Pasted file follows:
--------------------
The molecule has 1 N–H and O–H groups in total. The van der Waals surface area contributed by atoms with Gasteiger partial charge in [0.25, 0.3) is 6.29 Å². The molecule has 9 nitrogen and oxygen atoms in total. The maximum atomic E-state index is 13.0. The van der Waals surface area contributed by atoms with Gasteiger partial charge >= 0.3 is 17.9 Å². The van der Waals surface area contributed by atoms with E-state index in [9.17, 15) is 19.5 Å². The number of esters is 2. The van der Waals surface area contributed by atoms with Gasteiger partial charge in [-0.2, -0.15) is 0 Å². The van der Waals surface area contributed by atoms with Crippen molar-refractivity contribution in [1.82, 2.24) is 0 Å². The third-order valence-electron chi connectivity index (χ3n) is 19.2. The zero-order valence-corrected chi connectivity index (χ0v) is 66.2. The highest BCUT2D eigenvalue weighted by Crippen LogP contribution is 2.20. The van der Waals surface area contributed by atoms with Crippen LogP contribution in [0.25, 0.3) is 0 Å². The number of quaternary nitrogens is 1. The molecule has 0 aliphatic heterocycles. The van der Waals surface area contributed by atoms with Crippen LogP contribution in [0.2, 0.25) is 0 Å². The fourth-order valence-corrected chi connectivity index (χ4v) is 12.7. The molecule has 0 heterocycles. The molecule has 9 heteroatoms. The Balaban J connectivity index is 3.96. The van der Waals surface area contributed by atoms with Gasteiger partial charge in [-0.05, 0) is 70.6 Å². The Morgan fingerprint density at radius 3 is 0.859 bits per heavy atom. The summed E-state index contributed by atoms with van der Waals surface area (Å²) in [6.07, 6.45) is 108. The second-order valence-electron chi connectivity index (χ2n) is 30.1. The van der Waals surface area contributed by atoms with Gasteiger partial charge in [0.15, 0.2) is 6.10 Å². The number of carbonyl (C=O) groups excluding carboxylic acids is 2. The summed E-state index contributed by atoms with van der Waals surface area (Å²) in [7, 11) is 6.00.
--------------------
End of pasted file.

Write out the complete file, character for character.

The molecule has 1 N–H and O–H groups in total. The van der Waals surface area contributed by atoms with Gasteiger partial charge in [0.25, 0.3) is 6.29 Å². The molecule has 9 nitrogen and oxygen atoms in total. The maximum atomic E-state index is 13.0. The van der Waals surface area contributed by atoms with Gasteiger partial charge >= 0.3 is 17.9 Å². The van der Waals surface area contributed by atoms with E-state index in [9.17, 15) is 19.5 Å². The number of esters is 2. The van der Waals surface area contributed by atoms with Gasteiger partial charge in [-0.2, -0.15) is 0 Å². The van der Waals surface area contributed by atoms with Crippen molar-refractivity contribution in [1.82, 2.24) is 0 Å². The third-order valence-electron chi connectivity index (χ3n) is 19.2. The zero-order valence-corrected chi connectivity index (χ0v) is 66.2. The highest BCUT2D eigenvalue weighted by Crippen LogP contribution is 2.20. The van der Waals surface area contributed by atoms with Crippen LogP contribution in [0.25, 0.3) is 0 Å². The number of quaternary nitrogens is 1. The molecule has 0 aliphatic heterocycles. The van der Waals surface area contributed by atoms with Crippen LogP contribution in [0.2, 0.25) is 0 Å². The fourth-order valence-corrected chi connectivity index (χ4v) is 12.7. The molecule has 0 heterocycles. The molecule has 9 heteroatoms. The Balaban J connectivity index is 3.96. The van der Waals surface area contributed by atoms with Gasteiger partial charge in [-0.05, 0) is 70.6 Å². The Morgan fingerprint density at radius 3 is 0.859 bits per heavy atom. The summed E-state index contributed by atoms with van der Waals surface area (Å²) in [6.07, 6.45) is 108. The second-order valence-electron chi connectivity index (χ2n) is 30.1. The van der Waals surface area contributed by atoms with Gasteiger partial charge in [0.15, 0.2) is 6.10 Å². The number of carbonyl (C=O) groups excluding carboxylic acids is 2. The summed E-state index contributed by atoms with van der Waals surface area (Å²) in [7, 11) is 6.00.